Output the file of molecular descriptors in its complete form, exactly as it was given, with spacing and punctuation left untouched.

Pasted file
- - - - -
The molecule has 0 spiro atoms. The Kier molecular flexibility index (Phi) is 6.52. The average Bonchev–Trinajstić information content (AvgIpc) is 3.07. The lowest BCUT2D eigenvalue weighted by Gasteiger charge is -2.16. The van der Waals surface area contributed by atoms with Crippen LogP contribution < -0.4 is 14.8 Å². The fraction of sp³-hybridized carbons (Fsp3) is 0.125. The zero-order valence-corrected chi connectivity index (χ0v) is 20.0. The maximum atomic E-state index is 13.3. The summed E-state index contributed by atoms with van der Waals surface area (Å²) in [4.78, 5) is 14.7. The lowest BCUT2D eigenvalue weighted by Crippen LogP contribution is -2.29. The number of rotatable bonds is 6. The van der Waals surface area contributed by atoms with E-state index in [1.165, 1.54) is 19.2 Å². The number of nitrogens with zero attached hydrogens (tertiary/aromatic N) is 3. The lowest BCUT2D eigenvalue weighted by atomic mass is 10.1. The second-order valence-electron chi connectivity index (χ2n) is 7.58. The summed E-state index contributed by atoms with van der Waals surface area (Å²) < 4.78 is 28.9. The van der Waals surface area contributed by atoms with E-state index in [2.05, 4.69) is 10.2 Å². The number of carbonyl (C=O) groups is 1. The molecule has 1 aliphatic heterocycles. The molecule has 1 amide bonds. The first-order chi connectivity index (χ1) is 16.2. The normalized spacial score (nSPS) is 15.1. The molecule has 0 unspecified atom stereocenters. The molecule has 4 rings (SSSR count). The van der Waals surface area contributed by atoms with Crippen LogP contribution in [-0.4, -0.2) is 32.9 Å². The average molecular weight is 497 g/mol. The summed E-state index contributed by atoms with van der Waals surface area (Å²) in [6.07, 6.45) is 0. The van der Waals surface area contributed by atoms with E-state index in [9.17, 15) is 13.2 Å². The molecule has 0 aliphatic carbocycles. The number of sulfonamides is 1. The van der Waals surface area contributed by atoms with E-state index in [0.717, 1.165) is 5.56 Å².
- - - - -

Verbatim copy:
The molecule has 0 spiro atoms. The Kier molecular flexibility index (Phi) is 6.52. The average Bonchev–Trinajstić information content (AvgIpc) is 3.07. The lowest BCUT2D eigenvalue weighted by Gasteiger charge is -2.16. The van der Waals surface area contributed by atoms with Crippen LogP contribution < -0.4 is 14.8 Å². The fraction of sp³-hybridized carbons (Fsp3) is 0.125. The zero-order valence-corrected chi connectivity index (χ0v) is 20.0. The maximum atomic E-state index is 13.3. The summed E-state index contributed by atoms with van der Waals surface area (Å²) in [4.78, 5) is 14.7. The lowest BCUT2D eigenvalue weighted by Crippen LogP contribution is -2.29. The number of rotatable bonds is 6. The van der Waals surface area contributed by atoms with E-state index in [1.165, 1.54) is 19.2 Å². The number of nitrogens with zero attached hydrogens (tertiary/aromatic N) is 3. The lowest BCUT2D eigenvalue weighted by atomic mass is 10.1. The second-order valence-electron chi connectivity index (χ2n) is 7.58. The summed E-state index contributed by atoms with van der Waals surface area (Å²) < 4.78 is 28.9. The van der Waals surface area contributed by atoms with E-state index in [2.05, 4.69) is 10.2 Å². The number of carbonyl (C=O) groups is 1. The molecule has 1 aliphatic heterocycles. The molecule has 1 amide bonds. The first-order chi connectivity index (χ1) is 16.2. The normalized spacial score (nSPS) is 15.1. The molecule has 0 unspecified atom stereocenters. The molecule has 4 rings (SSSR count). The van der Waals surface area contributed by atoms with Crippen LogP contribution in [-0.4, -0.2) is 32.9 Å². The average molecular weight is 497 g/mol. The summed E-state index contributed by atoms with van der Waals surface area (Å²) in [6.07, 6.45) is 0. The van der Waals surface area contributed by atoms with E-state index in [9.17, 15) is 13.2 Å². The molecule has 0 aliphatic carbocycles. The number of sulfonamides is 1. The van der Waals surface area contributed by atoms with E-state index in [0.717, 1.165) is 5.56 Å².